Addison Russell may be polarizing, but he's also one of the Cubs' most important players

ST. LOUIS — Addison Russell is the most polarizing player on the 2018 Cubs.

Now that Jason Heyward has found his groove again at the plate, Ian Happ isn't striking out every other at-bat and Yu Darvish has spent the last month on the disabled list, it's Russell's cross to bear.

Mind you, Russell is still 24 and far from a finished product as a Major League Baseball player.

But he's had such an up-and-down run with the Cubs over the last year and a half, ever since the 2016 World Series. That includes an accusation of domestic violence last spring, though Russell denited it and MLB's investigation into the matter ended when his ex-wife declined to participate with the league.

This is the guy who collected 4 hits in the weekend series in St. Louis, including a pair of doubles, a homer and 2 walks. He's also hitting .333 with a .395 on-base percentage and .882 OPS in June.

But then again, this is also the same guy who had throwing issues in the sixth and eighth innings Sunday night (including not throwing to third base for the force out in the sixth inning) and struck out looking with runners on second and third and only one out Saturday night.

Russell currently boasts career best marks in walk rate, strikeout rate, batting average, on-base percentage, line drive rate and opposite field hit percentage. He's also sporting a 104 wRC+ (which measures runs created per plate appearance and takes into account league and park factors, with 100 being average), which is the best mark of his career.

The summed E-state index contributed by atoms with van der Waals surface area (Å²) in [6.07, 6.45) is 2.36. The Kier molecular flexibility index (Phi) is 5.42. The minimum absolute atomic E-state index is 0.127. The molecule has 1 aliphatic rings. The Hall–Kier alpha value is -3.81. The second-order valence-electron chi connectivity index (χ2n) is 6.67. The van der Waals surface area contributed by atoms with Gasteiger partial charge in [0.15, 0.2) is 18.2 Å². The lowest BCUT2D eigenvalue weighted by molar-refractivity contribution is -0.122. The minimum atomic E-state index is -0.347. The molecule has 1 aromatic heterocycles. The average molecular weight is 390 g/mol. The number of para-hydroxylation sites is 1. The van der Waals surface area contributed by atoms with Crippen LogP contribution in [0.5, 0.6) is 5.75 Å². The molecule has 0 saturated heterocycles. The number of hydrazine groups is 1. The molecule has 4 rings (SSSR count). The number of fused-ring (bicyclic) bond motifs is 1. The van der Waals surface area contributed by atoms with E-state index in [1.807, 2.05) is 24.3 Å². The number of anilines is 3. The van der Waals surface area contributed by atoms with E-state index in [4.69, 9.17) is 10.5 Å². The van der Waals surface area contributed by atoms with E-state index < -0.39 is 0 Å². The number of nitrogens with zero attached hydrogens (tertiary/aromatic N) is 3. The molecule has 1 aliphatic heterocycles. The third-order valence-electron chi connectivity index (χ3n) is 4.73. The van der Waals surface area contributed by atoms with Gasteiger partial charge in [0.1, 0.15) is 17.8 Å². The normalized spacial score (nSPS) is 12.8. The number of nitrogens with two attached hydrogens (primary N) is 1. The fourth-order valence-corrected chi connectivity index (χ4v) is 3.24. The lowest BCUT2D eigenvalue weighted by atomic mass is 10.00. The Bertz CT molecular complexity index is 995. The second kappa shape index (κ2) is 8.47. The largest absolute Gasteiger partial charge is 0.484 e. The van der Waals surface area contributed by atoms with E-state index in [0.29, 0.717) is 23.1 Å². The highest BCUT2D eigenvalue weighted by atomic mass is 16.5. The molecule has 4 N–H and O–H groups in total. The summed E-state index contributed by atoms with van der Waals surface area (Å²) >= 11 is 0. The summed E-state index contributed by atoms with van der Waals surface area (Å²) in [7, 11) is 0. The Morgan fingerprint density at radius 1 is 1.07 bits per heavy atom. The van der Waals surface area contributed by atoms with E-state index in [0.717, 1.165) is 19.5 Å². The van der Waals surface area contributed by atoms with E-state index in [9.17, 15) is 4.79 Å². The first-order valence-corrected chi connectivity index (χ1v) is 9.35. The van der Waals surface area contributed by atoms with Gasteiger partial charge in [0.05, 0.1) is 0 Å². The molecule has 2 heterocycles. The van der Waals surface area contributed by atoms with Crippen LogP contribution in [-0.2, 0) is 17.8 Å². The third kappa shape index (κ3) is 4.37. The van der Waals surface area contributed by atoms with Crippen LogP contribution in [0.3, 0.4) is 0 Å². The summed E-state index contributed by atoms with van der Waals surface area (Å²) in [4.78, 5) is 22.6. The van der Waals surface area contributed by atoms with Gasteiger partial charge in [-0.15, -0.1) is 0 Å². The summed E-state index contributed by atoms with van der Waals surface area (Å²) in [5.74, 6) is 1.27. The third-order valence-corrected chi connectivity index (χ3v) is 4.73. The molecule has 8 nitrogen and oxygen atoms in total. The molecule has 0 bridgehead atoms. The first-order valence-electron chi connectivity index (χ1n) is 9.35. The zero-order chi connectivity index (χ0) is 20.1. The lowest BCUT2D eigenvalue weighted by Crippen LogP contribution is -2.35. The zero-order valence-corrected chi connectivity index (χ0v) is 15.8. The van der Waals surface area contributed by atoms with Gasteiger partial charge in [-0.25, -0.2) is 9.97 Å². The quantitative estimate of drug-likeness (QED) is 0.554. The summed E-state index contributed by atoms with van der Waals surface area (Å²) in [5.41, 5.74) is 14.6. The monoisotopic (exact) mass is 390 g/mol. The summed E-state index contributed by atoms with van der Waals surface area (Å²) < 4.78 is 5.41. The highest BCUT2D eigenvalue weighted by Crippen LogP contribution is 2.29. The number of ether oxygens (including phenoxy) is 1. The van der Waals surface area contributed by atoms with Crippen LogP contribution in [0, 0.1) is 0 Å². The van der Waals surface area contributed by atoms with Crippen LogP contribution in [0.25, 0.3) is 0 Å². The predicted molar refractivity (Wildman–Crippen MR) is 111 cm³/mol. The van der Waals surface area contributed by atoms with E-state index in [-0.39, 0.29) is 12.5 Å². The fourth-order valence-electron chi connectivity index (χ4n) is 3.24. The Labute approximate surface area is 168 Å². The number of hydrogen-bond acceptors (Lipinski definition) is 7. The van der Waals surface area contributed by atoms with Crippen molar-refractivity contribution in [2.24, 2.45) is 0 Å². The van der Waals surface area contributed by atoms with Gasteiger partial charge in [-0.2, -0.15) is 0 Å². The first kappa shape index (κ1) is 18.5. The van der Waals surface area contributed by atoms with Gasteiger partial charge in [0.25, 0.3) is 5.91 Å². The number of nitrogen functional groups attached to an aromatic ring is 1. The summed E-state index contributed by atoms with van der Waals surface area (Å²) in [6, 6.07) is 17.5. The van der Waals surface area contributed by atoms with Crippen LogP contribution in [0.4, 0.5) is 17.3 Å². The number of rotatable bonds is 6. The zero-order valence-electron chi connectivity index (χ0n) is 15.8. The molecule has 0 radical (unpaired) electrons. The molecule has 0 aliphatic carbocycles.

All told, Russell is in the midst of his best offensive season. 

Then again, he still only has a .744 OPS and is on pace for just 7 homers and 38 RBI, down numbers for a guy who hit 21 bombs with 95 RBI as a 22-year-old in 2016.

Over the weekend in St. Louis, Russell said he feels good at the plate, both mentally and physically. He liked where his head was at and can feel the progression he's made as a hitter since last season.

With or without Javy Baez (who just took a 90 mph fastball off the elbow in Sunday night's game), Russell is one of the Cubs' most important players.